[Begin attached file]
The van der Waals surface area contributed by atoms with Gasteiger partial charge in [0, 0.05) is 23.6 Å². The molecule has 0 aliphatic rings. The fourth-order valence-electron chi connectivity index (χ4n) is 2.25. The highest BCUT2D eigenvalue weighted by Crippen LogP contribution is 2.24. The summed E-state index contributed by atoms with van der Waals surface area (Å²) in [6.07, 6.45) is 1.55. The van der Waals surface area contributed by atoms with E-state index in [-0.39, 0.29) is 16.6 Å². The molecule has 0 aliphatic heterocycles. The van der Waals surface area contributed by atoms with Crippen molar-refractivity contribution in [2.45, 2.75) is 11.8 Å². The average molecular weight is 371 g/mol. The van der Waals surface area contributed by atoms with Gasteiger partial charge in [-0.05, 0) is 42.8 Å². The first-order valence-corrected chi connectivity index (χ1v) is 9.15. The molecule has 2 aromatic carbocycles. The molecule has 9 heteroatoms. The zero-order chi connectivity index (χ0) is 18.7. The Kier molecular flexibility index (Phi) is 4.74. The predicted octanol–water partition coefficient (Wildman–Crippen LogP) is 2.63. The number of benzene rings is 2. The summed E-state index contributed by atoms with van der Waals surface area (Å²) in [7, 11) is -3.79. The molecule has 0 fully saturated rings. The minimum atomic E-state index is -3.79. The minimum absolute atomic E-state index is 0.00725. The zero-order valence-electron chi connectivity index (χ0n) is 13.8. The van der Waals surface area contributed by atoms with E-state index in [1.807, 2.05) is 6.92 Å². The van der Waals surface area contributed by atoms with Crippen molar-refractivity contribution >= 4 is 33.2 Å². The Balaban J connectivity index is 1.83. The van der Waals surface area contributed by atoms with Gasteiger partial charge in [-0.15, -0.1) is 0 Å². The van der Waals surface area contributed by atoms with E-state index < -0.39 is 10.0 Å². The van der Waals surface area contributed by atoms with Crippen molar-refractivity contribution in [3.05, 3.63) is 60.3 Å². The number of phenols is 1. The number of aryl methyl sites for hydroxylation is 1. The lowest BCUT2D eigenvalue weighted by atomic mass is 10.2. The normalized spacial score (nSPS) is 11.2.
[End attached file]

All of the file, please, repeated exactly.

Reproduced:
The van der Waals surface area contributed by atoms with Gasteiger partial charge in [0, 0.05) is 23.6 Å². The molecule has 0 aliphatic rings. The fourth-order valence-electron chi connectivity index (χ4n) is 2.25. The highest BCUT2D eigenvalue weighted by Crippen LogP contribution is 2.24. The summed E-state index contributed by atoms with van der Waals surface area (Å²) in [6.07, 6.45) is 1.55. The van der Waals surface area contributed by atoms with E-state index in [-0.39, 0.29) is 16.6 Å². The molecule has 0 aliphatic heterocycles. The van der Waals surface area contributed by atoms with Crippen molar-refractivity contribution in [2.45, 2.75) is 11.8 Å². The average molecular weight is 371 g/mol. The van der Waals surface area contributed by atoms with Gasteiger partial charge in [-0.05, 0) is 42.8 Å². The first-order valence-corrected chi connectivity index (χ1v) is 9.15. The molecule has 2 aromatic carbocycles. The molecule has 9 heteroatoms. The zero-order chi connectivity index (χ0) is 18.7. The Kier molecular flexibility index (Phi) is 4.74. The predicted octanol–water partition coefficient (Wildman–Crippen LogP) is 2.63. The number of benzene rings is 2. The summed E-state index contributed by atoms with van der Waals surface area (Å²) in [7, 11) is -3.79. The molecule has 0 fully saturated rings. The minimum atomic E-state index is -3.79. The minimum absolute atomic E-state index is 0.00725. The zero-order valence-electron chi connectivity index (χ0n) is 13.8. The van der Waals surface area contributed by atoms with E-state index in [1.807, 2.05) is 6.92 Å². The van der Waals surface area contributed by atoms with Crippen molar-refractivity contribution >= 4 is 33.2 Å². The Balaban J connectivity index is 1.83. The van der Waals surface area contributed by atoms with Gasteiger partial charge in [-0.15, -0.1) is 0 Å². The van der Waals surface area contributed by atoms with E-state index < -0.39 is 10.0 Å². The van der Waals surface area contributed by atoms with Crippen molar-refractivity contribution in [3.05, 3.63) is 60.3 Å². The number of phenols is 1. The number of aryl methyl sites for hydroxylation is 1. The lowest BCUT2D eigenvalue weighted by atomic mass is 10.2. The normalized spacial score (nSPS) is 11.2.